For example, you can create an awesome blog post—which is content writing—that you want to share out to the world. To get the word out, you need to craft some clever social media captions—which is copywriting—to get readers interested in clicking. Combining both styles of writing will help you achieve your ultimate goal of getting more visitors on the website.

Be sure to always offer value in your content. Don’t post just to post. Nobody enjoys garbage content.

How to Find Writing Talent for Your Business

If you’re looking to add copywriting or content writing to your marketing strategy, there are a few ways to find talent.

One way is to post a job on a freelancer platform like Upwork.

When posting your job, be sure to include:

– The type of writing you need (copywriting or content writing)

– A detailed job description

– Your budget

You can also use a networking platform like LinkedIn to spread the word of your content needs. If you have connections in your industry, reach out and see if they know anyone who might be a good fit.

You can also contact a content marketing agency that specializes in copywriting and content writing. This is a great option if you need help with both copywriting and content writing but don’t have the time or resources to do it all yourself.

While you may be able to write some content yourself, writer’s block is no joke, and can act as a huge hurdle for your production, so finding talent is key. No matter which route you choose, be sure to take the time to find a writer who is a good fit for your business and your marketing goals.

FAQs

What does a copywriter do?

A copywriter is a person who writes copy, or content, for marketing purposes. Copywriters are responsible for creating ad campaigns, writing website content, and coming up with concepts for email marketing or other types of marketing collateral.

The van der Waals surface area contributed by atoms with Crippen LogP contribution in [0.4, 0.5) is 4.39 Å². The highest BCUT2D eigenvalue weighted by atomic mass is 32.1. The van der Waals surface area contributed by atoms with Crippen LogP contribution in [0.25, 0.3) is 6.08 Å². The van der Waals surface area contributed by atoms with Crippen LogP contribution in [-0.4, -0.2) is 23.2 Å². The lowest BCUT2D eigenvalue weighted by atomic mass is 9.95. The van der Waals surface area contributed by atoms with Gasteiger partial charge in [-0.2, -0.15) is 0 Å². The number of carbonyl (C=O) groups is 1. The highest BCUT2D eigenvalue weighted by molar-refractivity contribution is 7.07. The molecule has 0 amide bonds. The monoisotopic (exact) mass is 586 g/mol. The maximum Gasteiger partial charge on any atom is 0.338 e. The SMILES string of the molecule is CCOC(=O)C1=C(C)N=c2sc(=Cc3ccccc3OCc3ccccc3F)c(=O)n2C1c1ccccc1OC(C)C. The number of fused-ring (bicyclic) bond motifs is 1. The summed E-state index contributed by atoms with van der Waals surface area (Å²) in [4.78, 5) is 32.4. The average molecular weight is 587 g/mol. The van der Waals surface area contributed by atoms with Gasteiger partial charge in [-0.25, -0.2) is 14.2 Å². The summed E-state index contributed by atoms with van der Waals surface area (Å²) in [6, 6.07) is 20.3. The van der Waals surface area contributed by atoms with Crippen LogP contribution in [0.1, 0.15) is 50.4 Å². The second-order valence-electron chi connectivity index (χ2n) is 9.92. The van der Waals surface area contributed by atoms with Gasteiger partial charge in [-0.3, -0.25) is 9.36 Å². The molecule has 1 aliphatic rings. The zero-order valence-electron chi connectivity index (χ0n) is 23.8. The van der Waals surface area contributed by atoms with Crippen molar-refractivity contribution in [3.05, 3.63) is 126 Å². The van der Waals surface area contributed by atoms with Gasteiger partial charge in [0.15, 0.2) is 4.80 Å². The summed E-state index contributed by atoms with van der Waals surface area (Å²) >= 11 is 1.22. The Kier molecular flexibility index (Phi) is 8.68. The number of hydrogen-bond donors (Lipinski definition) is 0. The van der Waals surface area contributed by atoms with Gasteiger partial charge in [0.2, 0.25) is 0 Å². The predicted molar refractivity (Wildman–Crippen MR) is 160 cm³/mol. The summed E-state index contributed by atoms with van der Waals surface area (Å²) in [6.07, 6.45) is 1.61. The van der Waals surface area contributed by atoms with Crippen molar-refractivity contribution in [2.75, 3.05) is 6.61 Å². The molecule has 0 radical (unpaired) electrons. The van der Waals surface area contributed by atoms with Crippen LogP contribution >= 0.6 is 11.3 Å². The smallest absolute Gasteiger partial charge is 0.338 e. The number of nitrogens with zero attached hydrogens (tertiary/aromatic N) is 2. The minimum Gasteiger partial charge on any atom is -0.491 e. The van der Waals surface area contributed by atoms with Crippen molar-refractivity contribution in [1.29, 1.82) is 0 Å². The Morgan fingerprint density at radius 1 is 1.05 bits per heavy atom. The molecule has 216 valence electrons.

What does a content writer do?

A content writer is a person who writes content for the purpose of providing value to readers. Content writers are responsible for creating blog posts, eBooks, white papers, or other types of content that educate and inform their audience.

What’s the difference between copywriting and content writing?

The main difference between copywriting and content writing is the purpose of the content. Copywriting is written to persuade or sell, while content writing is written to educate or build relationships.

What’s the best way to use copywriting and content writing together?

The best way to use copywriting and content writing together is to use copywriting sparingly. Use it for your call-to-actions or other times when you need to get people to take action. Use content writing the majority of the time to provide value and build relationships with your audience.

Can you be a freelance copywriter?

Yes, you can be a freelance copywriter. Many copywriters are self-employed and work with different businesses on a project-by-project basis.

Can you be a freelance content writer?